Parliament adopts second lockdown
Luxembourg's parliament voted in favour of news measures that will see bars, restaurants and cinemas close in a bid to stem the spread of Covid-19, as more than 600 people tested positive for the deadly coronavirus.
The restrictions, set to come into force on Thursday, are due to last for three weeks after Luxembourg failed to register less than 500 new daily Covid-19 cases in the past week on six out of seven days – a target Prime Minister Xavier Bettel set to avoid going into a second lockdown.
Lawmakers debated the law late into Wednesday evening, with criticism from opposition parties such as the Christian-Democrat CSV, the Pirate Party and the right-wing ADR party that the government had shown a "lack of coherence", hesitating to tighten the rules even as most European countries adopted similar measures a month ago.
On Wednesday the number of positive tests at 616 again exceeded the threshold, while there were also five new deaths.
Under the new law people will only be allowed to have a maximum of two people visit their home at any one time, while most leisure facilities including gyms will close.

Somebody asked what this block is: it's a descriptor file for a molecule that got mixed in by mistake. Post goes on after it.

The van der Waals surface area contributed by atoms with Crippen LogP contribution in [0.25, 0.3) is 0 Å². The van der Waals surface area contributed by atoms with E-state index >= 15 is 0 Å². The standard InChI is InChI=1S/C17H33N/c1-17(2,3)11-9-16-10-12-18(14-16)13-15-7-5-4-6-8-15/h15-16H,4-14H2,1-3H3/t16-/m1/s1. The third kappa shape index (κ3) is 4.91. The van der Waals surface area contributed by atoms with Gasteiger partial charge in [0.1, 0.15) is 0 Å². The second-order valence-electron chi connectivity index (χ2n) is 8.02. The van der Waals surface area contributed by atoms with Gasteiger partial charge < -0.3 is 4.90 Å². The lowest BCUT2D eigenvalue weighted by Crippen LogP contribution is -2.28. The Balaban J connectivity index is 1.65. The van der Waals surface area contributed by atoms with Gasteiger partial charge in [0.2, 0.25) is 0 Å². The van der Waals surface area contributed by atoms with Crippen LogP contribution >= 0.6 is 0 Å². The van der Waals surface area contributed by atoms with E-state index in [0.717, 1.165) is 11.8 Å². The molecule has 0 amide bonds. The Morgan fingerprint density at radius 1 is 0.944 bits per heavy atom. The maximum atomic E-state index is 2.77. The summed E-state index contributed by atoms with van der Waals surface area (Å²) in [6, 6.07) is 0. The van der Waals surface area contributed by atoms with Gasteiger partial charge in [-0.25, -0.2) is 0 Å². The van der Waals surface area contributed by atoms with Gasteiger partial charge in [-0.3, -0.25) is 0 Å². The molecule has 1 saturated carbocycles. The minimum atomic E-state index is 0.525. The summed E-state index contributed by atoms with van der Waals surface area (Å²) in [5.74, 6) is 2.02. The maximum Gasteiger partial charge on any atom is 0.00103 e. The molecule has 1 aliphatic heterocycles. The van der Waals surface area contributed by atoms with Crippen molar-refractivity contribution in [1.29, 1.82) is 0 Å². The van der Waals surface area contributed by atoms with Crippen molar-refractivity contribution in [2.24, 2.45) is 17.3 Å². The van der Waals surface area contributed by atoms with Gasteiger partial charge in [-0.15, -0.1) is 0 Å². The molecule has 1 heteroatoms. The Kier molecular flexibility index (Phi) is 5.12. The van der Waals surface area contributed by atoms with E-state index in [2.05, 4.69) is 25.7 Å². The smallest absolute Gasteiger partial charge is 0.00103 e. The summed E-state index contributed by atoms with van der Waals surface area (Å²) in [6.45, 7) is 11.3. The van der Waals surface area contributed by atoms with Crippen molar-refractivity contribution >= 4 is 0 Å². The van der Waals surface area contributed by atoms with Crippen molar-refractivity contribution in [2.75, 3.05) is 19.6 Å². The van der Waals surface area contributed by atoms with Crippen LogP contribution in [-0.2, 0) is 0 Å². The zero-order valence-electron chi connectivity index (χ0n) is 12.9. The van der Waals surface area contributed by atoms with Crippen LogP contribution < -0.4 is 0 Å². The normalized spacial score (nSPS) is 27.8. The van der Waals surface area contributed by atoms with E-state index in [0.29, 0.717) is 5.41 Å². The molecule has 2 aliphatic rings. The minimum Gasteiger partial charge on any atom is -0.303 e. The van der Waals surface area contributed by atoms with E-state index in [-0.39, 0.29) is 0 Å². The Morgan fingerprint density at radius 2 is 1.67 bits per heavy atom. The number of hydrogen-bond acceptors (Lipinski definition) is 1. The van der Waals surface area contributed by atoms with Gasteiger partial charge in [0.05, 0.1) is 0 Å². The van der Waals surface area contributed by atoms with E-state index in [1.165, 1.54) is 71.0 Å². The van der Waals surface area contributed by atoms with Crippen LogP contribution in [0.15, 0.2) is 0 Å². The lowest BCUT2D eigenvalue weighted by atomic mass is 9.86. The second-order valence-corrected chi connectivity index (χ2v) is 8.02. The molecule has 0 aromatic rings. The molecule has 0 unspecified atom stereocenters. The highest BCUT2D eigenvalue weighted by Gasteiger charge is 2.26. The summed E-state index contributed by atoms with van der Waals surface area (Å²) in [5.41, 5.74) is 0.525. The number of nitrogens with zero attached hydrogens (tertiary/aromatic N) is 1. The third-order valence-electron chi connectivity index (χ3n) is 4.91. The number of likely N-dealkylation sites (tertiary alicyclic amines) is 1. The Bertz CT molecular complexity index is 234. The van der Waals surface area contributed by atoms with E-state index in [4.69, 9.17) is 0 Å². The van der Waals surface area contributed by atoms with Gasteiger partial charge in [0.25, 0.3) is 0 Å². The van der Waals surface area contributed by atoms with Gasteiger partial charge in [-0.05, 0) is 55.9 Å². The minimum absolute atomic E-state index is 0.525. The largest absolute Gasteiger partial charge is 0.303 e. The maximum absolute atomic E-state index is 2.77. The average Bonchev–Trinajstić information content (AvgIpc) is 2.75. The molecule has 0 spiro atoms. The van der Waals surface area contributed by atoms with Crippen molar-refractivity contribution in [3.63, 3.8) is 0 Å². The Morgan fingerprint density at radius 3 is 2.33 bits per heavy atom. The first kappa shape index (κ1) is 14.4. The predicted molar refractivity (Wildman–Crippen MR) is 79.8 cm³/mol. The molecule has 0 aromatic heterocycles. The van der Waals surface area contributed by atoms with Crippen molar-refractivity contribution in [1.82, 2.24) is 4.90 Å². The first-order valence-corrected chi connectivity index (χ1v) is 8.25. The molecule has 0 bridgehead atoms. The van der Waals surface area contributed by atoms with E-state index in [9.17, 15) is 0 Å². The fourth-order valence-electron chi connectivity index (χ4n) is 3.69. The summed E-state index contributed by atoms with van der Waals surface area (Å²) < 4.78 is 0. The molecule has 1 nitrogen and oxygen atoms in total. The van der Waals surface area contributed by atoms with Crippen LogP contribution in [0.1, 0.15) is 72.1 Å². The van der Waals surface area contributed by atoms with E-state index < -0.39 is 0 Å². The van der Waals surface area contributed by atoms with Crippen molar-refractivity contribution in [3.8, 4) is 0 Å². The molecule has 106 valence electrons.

However, unlike Luxembourg's first lockdown in March, shops, art galleries and museums may remain open.
A curfew forbidding people to be out of their homes between 2300 hrs and 0600 hrs the next morning - which came into force earlier this month - will now be extended into December.
Luxembourg has the highest number of coronavirus cases in Europe at 1,186 per 100,000 people, followed by Austria at just under 1,100 and Slovenia at just under 1,000 according to the latest data from the European Centre for Disease Prevention and Control.
A vaccine could be the answer to stemming the flow of the coronavirus spread and helping the Grand Duchy get back to normal with several pharmaceutical companies now about to launch their version of it.
But it could be another six months before a nationwide vaccination campaign starts in Luxembourg, Health Director Jean-Claude Schmit said. It could take half a year to get sufficient amounts of the vaccine, organise distribution and decide in what order people will get the jab, Schmit told Radio 100,7 in an interview on Tuesday.
The country could set up three vaccinations, one in the centre, one in the north and a third one in the south, Schmit also said.